If anyone reading this has experience with integrating multimedia into patient care or has ideas/suggestions please email me at IBDpatient2patient@yahoo.com.
What else have we done/are we doing for local patients with IBD?
We’ve started an official Crohn’s and Colitis Foundation of America support group for adults in the city. Up until now this city has had a support group for parents of children with IBD and those living with an ostomy, but paradoxically there are no services for those who actually have IBD. Two friends and myself have completed the CCFA facilitator training and we held our first support group meeting at a local church earlier this week. We will meet on a monthly basis to provide support one another and to discuss navigating life with IBD. Our first meeting was small but I was surprised at how well the conversation flowed, how much I am learning from others with Crohn’s and Ulcerative Colitis and ultimately how good it feels to hear/explain things with people who truly understand what it’s like. I think everyone who attended the first meeting is excited for subsequent meetings-hopefully we will continue to grow.
We have completely changed the existing booklets that are given to new ileostomates. The wound care team and I re-designed this book with the aim of making it evidence based (focus on nutritional/fluid guidelines), easy to navigate (thematic organization, table of contents etc) and with the intention of making them patient centered. Transitioning to life as an ostomate is more challenging then I think most non-ostomates understand so we are taking steps to help inspire confidence right from the get go. Little things like including a message from an actual patient expressing words of encouragement and support in each book for new ostomates or their parents (in pediatric booklets) can go a long way. We’ve changed the title of these texts so that we are now calling them ‘companion booklets’ as opposed to a ‘management guides’ and overall they have a totally different feel to what I received as a patient. It is a night and day improvement and our next step is to undergo similar revisions for the colostomy and urostomy booklets. The ileostomy book has been reviewed and approved by our wound care team, surgical, GI teams and others-I think they are already in the hands of some patients.
I want to thank a now retired WOCN (I will call her Ms. K) for her significant contribution to this project. Ms. K provided care to ostomates for about 40 years and I was lucky enough to have worked with and learned from her just before her retirement. Its not everyday where you find someone just before their retirement as willing to undertake such large projects. She really is an inspiration to me-thank you.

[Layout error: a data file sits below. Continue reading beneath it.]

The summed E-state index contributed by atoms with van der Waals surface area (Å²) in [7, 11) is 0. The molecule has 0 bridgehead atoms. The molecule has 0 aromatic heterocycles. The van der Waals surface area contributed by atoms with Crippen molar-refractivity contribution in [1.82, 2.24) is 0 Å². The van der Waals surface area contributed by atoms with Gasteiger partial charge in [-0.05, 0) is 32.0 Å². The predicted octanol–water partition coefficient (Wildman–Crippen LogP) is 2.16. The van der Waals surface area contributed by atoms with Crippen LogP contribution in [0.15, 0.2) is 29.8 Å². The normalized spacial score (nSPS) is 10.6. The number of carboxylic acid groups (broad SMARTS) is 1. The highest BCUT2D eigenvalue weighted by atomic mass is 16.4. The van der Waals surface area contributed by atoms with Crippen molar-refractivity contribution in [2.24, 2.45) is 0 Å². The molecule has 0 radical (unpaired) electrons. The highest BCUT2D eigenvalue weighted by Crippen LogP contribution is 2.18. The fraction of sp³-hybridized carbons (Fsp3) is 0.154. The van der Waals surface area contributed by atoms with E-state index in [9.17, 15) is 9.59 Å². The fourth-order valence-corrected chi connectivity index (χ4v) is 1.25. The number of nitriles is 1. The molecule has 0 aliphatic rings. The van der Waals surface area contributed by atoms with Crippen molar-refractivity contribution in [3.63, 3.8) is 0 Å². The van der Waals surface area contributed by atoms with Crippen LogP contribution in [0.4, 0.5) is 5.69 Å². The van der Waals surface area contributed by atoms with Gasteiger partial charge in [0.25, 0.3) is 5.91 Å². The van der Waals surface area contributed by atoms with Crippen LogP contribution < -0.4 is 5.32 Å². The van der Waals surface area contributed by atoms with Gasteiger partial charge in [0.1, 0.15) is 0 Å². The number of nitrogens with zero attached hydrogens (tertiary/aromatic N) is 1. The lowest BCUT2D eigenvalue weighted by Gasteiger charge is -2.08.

We have set up a mechanism for the colorectal surgeons to alert the wound care team for preoperative patient education for scheduled ostomy procedures (a known predictor of postoperative quality of life and preventable outcome). Creating this pathway is a big step toward outcome reduction and we hope to develop it further with other surgical groups to streamline similar preoperative educational interventions.
Considering the financial need where I live I would love to start some sort of local ostomy non-profit whereby surplus ostomy supplies can be donated by individuals or manufacturers and given to ostomates in true need. This is appealing to me because it could benefit not only those with inflammatory bowel disease but also those who have experienced trauma, cancer, those with congenital abnormalities and more. I do not know of any local programs that do this and I think a mechanism of referral from local wound care teams may be possible. Before such an organization can be put together we need data on the local ostomy community and the level of need within it must be determined. I have heard of local ostomates who are homeless and cannot afford pouches and just use all kinds of improvised devices-this is a failure where vulnerable patients have slipped through the cracks. I am fortunate enough to have insurance but consider that if I did not the out of pocket cost of my current monthly supplies would be about $400 (20 pouches, 20 wafers, 20 flanges). This doesn’t consider other medications and a whole host of other factors so you can understand how the cost of supplies can be a significant barrier to proper self-care for many.
With regard to the blog, I am learning more about IBD/ostomies daily and I would like to continue to get more into the educational sides of these issues. I think there is merit to exploring the myths surrounding both issues for everyone. This said, I want to make sure I disseminate quality information so these posts will take time. I have many more personal posts that I have written and are in the queue but I will get to posting them once I am comfortable, I have to go at my own pace.
The more I stop to think about these past 9 months the more I realize how fortunate/blessed I am in life with regard to my health and to have the friends and family that I do. So much has been given to me and as such I feel a strong responsibility to give back to those around me. I could not have done any of these projects without the help of so many people but while I am here I hope to continue to help those with IBD and/or ostomies. Thank you for your support, nothing would have come from this time away from school without the encouragement of my family, my girlfriend, my mentor and friend Dr. G, my friend R, my classmates, the wound care team and many more.
In conclusion, the experience continues.
+Data presented by the Weldon Cooper Center for Public Service, University of Virginia. http://www.coopercenter.org/demographics/interactive-map
*Nagle D, Pare T, Keenan E, Marcet K, Tizio S, Poylin V. Ileostomy pathway virtually eliminates readmissions for dehydration in new ostomates. Dis Colon Rectum. 2012 Dec;55(12):1266-72.